If you are an American, it is likely that you have come across a Norway spruce. Every December, in towns large and small, you can see them in living rooms and town squares. The Norway spruce, or Picea abies, has become so ingrained in many of our holiday traditions as one of the choice Christmas tree species, that this native European tree has become introduced and cultivated far and wide across the North American continent to meet demand. Luckily, it has left behind its cheery holiday niche and become a favorite in the nursery trade for uses as a versatile garden staple.
You can find Norway spruce in many cultivars from weeping to dwarf varieties that can be used in your landscape for different design needs from aesthetics to form.
Picea abies as an indigen is a fast-growing coniferous evergreen that can reach 60 feet tall, and occasionally to 100 feet. In its native Europe, it typically grows to 100-150 feet tall and occasionally to 200 feet tall. Young trees have thin bark that thickens to a greyish brown scale-like texture as it matures. The four to six-inch cones hang gracefully from the tree, which is one important distinguishing feature to help identify the genus Picea.
Telling the Norway spruce apart from the Douglas fir is sometimes a tricky task. An easy way to tell firs from spruces is the needles. Think of the first two letters of the word spruce, “SP”, and remember the word, spikey. The needles of a spruce are pointy and sharp. The needles of a fir are soft and almost feathery. Think of the word feathery, beginning with the letter “f”.
With the size of the Norway spruce, it is pretty clear that this is not a tree for small spaces. It is often used for a windbreak or screen in a landscape that demands a greater sense of scale, where normally a yew or arbor vitae might suffice.
On a smaller scale, the readily available cultivars come in handy if you are interested in using a Norway spruce in your landscape, although research is still needed. One issue with the over one-hundred and fifty cultivars available is that they are often almost identical to all but the most trained horticulturalists, while some are quite unique like the pictured cultivar below called 'Frohburg'.
|Common Name||Norway Spruce|
|Mature Size||50'-75' Feet, 30-50' wide|
|Sun Exposure||Full sun to Partial Shade|
|Soil Type||Adaptable, Well Drained|
|Soil pH||Acidic, Slightly Alkaline|
|Hardiness Zones||2b-7, USA|
Norway Spruce Care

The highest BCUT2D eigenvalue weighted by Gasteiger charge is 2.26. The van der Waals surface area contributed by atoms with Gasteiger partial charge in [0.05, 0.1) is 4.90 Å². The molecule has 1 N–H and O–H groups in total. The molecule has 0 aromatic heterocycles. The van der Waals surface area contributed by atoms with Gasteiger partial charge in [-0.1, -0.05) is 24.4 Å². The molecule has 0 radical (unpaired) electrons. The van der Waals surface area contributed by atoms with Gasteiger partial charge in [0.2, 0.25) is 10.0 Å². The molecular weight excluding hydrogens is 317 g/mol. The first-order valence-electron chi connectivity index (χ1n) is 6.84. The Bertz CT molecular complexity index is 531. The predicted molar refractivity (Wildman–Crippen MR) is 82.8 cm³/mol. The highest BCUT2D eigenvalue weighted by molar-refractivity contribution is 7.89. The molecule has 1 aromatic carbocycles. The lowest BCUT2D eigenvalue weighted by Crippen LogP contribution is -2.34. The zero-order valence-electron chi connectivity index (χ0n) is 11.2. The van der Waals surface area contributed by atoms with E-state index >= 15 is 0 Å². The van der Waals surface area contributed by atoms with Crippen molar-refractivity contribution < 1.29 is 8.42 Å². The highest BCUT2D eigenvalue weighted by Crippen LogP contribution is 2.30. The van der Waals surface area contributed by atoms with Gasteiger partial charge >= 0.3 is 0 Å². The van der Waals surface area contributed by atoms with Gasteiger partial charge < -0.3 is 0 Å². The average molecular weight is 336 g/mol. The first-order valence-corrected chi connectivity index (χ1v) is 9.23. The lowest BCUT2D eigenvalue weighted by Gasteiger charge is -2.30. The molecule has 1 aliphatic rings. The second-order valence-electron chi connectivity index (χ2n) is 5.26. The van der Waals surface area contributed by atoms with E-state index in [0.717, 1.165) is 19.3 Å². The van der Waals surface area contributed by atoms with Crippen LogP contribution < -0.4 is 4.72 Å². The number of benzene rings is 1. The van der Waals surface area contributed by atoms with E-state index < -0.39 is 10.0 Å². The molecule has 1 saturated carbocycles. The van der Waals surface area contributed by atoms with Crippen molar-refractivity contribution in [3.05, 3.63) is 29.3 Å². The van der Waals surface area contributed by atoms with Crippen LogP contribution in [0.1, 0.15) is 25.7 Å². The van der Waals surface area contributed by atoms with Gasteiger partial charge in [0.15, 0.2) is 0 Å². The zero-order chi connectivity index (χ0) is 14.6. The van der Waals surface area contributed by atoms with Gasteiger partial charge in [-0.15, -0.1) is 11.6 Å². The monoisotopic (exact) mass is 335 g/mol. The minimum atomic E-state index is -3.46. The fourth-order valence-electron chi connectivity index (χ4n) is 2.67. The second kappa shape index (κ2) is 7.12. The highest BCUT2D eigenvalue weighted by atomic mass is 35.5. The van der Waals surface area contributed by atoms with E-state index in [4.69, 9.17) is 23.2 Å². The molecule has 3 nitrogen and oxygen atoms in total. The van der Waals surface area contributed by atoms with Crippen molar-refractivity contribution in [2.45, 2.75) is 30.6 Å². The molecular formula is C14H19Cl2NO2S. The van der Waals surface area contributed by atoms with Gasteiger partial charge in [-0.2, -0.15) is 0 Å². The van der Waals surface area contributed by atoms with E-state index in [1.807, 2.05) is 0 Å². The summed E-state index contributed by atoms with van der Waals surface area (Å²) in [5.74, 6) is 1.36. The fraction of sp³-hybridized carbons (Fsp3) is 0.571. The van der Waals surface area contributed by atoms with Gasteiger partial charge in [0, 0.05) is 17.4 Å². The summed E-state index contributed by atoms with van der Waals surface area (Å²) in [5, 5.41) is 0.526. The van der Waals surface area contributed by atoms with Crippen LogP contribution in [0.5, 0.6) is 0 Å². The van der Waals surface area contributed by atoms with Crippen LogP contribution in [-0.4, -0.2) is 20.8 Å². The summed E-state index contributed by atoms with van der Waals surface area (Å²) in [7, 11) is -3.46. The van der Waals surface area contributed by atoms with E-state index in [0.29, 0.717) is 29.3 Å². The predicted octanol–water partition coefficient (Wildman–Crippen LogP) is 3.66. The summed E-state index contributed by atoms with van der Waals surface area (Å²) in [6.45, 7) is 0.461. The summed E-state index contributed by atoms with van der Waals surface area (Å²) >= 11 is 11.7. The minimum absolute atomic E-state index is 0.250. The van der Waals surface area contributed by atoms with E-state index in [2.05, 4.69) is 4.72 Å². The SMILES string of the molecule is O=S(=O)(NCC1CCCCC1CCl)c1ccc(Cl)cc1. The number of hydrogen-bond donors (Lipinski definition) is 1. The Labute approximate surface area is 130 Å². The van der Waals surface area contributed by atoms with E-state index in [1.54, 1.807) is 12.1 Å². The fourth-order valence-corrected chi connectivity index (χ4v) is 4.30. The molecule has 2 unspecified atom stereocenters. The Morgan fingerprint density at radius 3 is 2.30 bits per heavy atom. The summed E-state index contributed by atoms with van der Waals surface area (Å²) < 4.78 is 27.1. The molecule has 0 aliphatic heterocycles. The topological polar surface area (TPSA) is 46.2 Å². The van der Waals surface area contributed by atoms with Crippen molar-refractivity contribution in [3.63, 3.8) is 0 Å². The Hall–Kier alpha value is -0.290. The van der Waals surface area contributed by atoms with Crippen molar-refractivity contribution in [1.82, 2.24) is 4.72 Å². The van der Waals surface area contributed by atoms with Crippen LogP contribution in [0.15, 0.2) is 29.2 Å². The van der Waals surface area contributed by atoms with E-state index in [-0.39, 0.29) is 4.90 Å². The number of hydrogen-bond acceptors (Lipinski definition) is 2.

Growing a Norway spruce is relatively easy if you choose an acceptable site. Site suitability can vary wildly depending on if you choose a native Norway spruce or a cultivar. Some may need a wide open space, for others you could plant in wide open areas, as part of foundation planting, in a container, or even in a rock garden.
When planting a Norway spruce, dig a hole twice the width of the depth of the root ball or container. Remember to always plant shallow rather than deep, you are planting the roots, not the trunk. Water the roots profusely and add three to four inches of organic mulch to help preserve moisture.
One last thing to consider, the Norway spruce does not do well with plantings under its dripline due to the trees extensive shallow spreading root system.
Norway spruce need a place in full sun to partial shade. Look for a position that receives at least six hours of sun per day. They do not tolerate full shade.
You will need to plant the tree in moist and well-drained soil that is slightly acidic. The Norway spruce will thrive in rich and sandy soil.
Once your tree is established it should not require regular watering. For the first year, you will want to make sure your tree is well-watered. Deep soak waterings are more beneficial than short and frequent ones. Well-established trees can hold their own in drier soils, but by no means is this a drought-tolerant species.
Temperature and Humidity
Norway spruce are extremely cold hardy, with frost tolerances to -40° and -30°F. They do not do well in warm weather.
You should not need to fertilize your Norway spruce. On initial planting, you may want to test your soil to see if amendments need to be added to aid in acidity. Other than that, any fertilization should be done based on soil conditions.